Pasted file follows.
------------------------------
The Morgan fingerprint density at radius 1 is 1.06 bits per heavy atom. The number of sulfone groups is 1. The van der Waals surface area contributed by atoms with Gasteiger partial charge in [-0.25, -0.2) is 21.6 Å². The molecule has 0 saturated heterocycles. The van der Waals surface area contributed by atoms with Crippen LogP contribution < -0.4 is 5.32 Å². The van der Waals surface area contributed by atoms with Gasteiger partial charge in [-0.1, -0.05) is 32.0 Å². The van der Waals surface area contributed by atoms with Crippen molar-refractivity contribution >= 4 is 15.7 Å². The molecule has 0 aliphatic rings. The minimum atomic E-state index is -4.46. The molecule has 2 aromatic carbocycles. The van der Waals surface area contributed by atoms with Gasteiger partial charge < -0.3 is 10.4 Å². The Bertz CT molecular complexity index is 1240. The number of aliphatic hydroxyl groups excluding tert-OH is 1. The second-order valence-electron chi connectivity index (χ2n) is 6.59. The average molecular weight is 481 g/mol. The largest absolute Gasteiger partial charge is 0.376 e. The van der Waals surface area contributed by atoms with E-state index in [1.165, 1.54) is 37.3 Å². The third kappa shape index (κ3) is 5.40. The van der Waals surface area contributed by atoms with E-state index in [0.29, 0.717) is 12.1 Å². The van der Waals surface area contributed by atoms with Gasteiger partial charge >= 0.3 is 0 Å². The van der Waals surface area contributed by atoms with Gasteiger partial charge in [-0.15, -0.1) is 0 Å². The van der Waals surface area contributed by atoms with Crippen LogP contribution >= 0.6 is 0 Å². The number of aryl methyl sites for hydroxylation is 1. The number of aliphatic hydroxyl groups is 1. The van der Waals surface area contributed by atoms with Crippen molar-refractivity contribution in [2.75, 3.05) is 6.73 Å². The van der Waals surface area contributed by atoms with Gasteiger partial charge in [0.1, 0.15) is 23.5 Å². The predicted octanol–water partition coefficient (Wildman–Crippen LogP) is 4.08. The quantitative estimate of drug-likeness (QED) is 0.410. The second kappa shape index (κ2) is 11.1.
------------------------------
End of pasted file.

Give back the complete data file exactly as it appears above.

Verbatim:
The Morgan fingerprint density at radius 1 is 1.06 bits per heavy atom. The number of sulfone groups is 1. The van der Waals surface area contributed by atoms with Gasteiger partial charge in [-0.25, -0.2) is 21.6 Å². The molecule has 0 saturated heterocycles. The van der Waals surface area contributed by atoms with Crippen LogP contribution < -0.4 is 5.32 Å². The van der Waals surface area contributed by atoms with Gasteiger partial charge in [-0.1, -0.05) is 32.0 Å². The van der Waals surface area contributed by atoms with Crippen molar-refractivity contribution >= 4 is 15.7 Å². The molecule has 0 aliphatic rings. The minimum atomic E-state index is -4.46. The molecule has 2 aromatic carbocycles. The van der Waals surface area contributed by atoms with Gasteiger partial charge < -0.3 is 10.4 Å². The Bertz CT molecular complexity index is 1240. The number of aliphatic hydroxyl groups excluding tert-OH is 1. The second-order valence-electron chi connectivity index (χ2n) is 6.59. The average molecular weight is 481 g/mol. The largest absolute Gasteiger partial charge is 0.376 e. The van der Waals surface area contributed by atoms with E-state index in [1.165, 1.54) is 37.3 Å². The third kappa shape index (κ3) is 5.40. The van der Waals surface area contributed by atoms with E-state index in [0.29, 0.717) is 12.1 Å². The van der Waals surface area contributed by atoms with Gasteiger partial charge >= 0.3 is 0 Å². The van der Waals surface area contributed by atoms with Gasteiger partial charge in [-0.15, -0.1) is 0 Å². The van der Waals surface area contributed by atoms with Crippen LogP contribution >= 0.6 is 0 Å². The number of aryl methyl sites for hydroxylation is 1. The number of aliphatic hydroxyl groups is 1. The van der Waals surface area contributed by atoms with Crippen molar-refractivity contribution in [2.75, 3.05) is 6.73 Å². The van der Waals surface area contributed by atoms with Gasteiger partial charge in [0.1, 0.15) is 23.5 Å². The predicted octanol–water partition coefficient (Wildman–Crippen LogP) is 4.08. The quantitative estimate of drug-likeness (QED) is 0.410. The second kappa shape index (κ2) is 11.1.